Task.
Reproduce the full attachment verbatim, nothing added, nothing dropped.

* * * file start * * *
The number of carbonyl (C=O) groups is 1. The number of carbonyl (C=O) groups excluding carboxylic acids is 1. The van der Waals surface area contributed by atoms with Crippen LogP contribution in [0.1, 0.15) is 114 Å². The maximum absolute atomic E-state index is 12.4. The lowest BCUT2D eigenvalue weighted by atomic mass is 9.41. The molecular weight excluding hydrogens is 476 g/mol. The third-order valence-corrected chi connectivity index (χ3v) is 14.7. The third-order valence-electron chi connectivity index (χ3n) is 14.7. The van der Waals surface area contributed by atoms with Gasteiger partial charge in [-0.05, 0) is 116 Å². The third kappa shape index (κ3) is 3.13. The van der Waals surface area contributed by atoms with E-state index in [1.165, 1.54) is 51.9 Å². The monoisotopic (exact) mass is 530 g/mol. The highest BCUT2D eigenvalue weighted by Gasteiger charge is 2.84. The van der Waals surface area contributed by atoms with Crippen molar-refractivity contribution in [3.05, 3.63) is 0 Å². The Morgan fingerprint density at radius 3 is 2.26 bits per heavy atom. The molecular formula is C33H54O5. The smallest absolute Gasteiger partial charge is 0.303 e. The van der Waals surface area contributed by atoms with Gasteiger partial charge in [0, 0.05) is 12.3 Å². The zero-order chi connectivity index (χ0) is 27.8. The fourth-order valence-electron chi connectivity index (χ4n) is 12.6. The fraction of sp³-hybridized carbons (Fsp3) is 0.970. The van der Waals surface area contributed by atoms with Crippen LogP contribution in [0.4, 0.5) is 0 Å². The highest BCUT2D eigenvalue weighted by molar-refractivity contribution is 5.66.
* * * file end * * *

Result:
The number of carbonyl (C=O) groups is 1. The number of carbonyl (C=O) groups excluding carboxylic acids is 1. The van der Waals surface area contributed by atoms with Crippen LogP contribution in [0.1, 0.15) is 114 Å². The maximum absolute atomic E-state index is 12.4. The lowest BCUT2D eigenvalue weighted by atomic mass is 9.41. The molecular weight excluding hydrogens is 476 g/mol. The third-order valence-corrected chi connectivity index (χ3v) is 14.7. The third-order valence-electron chi connectivity index (χ3n) is 14.7. The van der Waals surface area contributed by atoms with Gasteiger partial charge in [-0.05, 0) is 116 Å². The third kappa shape index (κ3) is 3.13. The van der Waals surface area contributed by atoms with E-state index in [1.165, 1.54) is 51.9 Å². The monoisotopic (exact) mass is 530 g/mol. The highest BCUT2D eigenvalue weighted by Gasteiger charge is 2.84. The van der Waals surface area contributed by atoms with Crippen molar-refractivity contribution in [3.05, 3.63) is 0 Å². The Morgan fingerprint density at radius 3 is 2.26 bits per heavy atom. The molecular formula is C33H54O5. The smallest absolute Gasteiger partial charge is 0.303 e. The van der Waals surface area contributed by atoms with Gasteiger partial charge in [0, 0.05) is 12.3 Å². The zero-order chi connectivity index (χ0) is 27.8. The fourth-order valence-electron chi connectivity index (χ4n) is 12.6. The fraction of sp³-hybridized carbons (Fsp3) is 0.970. The van der Waals surface area contributed by atoms with Crippen LogP contribution in [0.4, 0.5) is 0 Å². The highest BCUT2D eigenvalue weighted by molar-refractivity contribution is 5.66.